7 Scary Things from the Leaked Obamacare Repeal Bill
People in stingy states could lose coverage for mental health services, birth control, and more.
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Politico has obtained a draft of House Republicans' bill to repeal the Affordable Care Act, aka Obamacare. This bill will likely change as it moves through House committees and after it's reviewed by the Congressional budget office, but the draft offers a first glimpse at what Republicans might do.
Here are the biggest potential changes you should know about. The bill would:
Roll back the Medicaid expansion
As part of Obamacare, 32 states opted to expand their qualifications for Medicaid coverage so more people with low incomes could have health insurance. The bill would phase out these expansions by 2020, widening the coverage gap once again.
Institute Medicaid block grants
Instead each state would receive a capped payment based on the number of people enrolled in Medicaid, with variations based on health status. Still, this means states could run out of money in their Medicaid funds.
Allow states to choose which services to cover
The bill would repeal the ACA's essential health benefits requirements, which say that insurers must cover ten categories of services. Those categories are:
1) ambulatory patient services; (2) emergency services; (3) hospitalization; (4) maternity and newborn care; (5) mental health and substance use disorder services including behavioral health treatment; (6) prescription drugs; (7) rehabilitative and habilitative services and devices; (8) laboratory services; (9) preventive and wellness services and chronic disease management; and (10) pediatric services, including oral and vision care.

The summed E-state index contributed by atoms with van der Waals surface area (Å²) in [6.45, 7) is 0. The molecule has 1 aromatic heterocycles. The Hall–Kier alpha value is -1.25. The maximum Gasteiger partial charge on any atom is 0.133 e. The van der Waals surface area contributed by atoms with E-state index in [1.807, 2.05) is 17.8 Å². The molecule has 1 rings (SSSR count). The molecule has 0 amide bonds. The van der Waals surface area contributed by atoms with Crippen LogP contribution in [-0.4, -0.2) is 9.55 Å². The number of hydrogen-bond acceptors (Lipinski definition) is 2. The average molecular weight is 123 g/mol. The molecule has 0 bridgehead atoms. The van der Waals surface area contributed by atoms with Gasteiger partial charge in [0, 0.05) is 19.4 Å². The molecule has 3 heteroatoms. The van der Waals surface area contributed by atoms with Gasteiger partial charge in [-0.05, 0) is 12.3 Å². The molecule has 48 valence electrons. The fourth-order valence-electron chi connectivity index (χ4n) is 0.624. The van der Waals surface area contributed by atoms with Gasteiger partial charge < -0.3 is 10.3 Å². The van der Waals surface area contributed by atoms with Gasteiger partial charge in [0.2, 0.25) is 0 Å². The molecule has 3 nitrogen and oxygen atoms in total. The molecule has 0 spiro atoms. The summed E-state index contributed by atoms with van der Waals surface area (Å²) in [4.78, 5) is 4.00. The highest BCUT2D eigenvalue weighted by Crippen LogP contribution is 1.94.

Instead, states would choose which services to cover starting in 2020. Experts worry about the loss of coverage for addiction treatment and birth control (which is considered a preventive service for women alongside cancer screenings and STD testing). They're also concerned that women could be charged more for their health insurance if it doesn't automatically include maternity care.
Block Planned Parenthood from Medicaid reimbursement
The bill would block healthcare providers that offer abortion for reasons other than rape, incest, or to save the life of the mother from receiving Medicaid reimbursement. Essentially, people with Medicaid would not be able to receive ANY type of care at Planned Parenthood or other reproductive health clinics. A federal appeals court judge ruled on Tuesday that Texas could not legally exclude Planned Parenthood from Medicaid—suggesting that such a block, should the administration try to implement it, could get reversed in court.
Penalize people who don't have continuous coverage
If a person's coverage lapses, their premiums will be up to 30 percent higher when they re-enroll (for one plan year). This penalty is designed to encourage people to keep their coverage, but it may have the unintended consequence of discouraging them from re-enrolling once they've lost it. (Insurers need both healthy and less-healthy people to buy insurance in order to cover their costs.)
Nix a preventive health fund that gives out vaccines
The bill would cut off the Prevention and Public Health Fund, which supports various initiatives, in 2019. Among other things, the PPHF provides half of the money for a federal program that covers vaccines for underinsured children and uninsured adults and accounts for up to 12 percent of the Centers for Disease Control and Prevention's budget.
Allow insurers to charge older people more
The bill does NOT remove the provision that people can't be charged more for having pre-existing conditions, but it would allow insurers to charge older customers more than they're paying now (up to five times as much as younger people versus the 3x limit currently imposed).
This story will be updated as more information becomes available.
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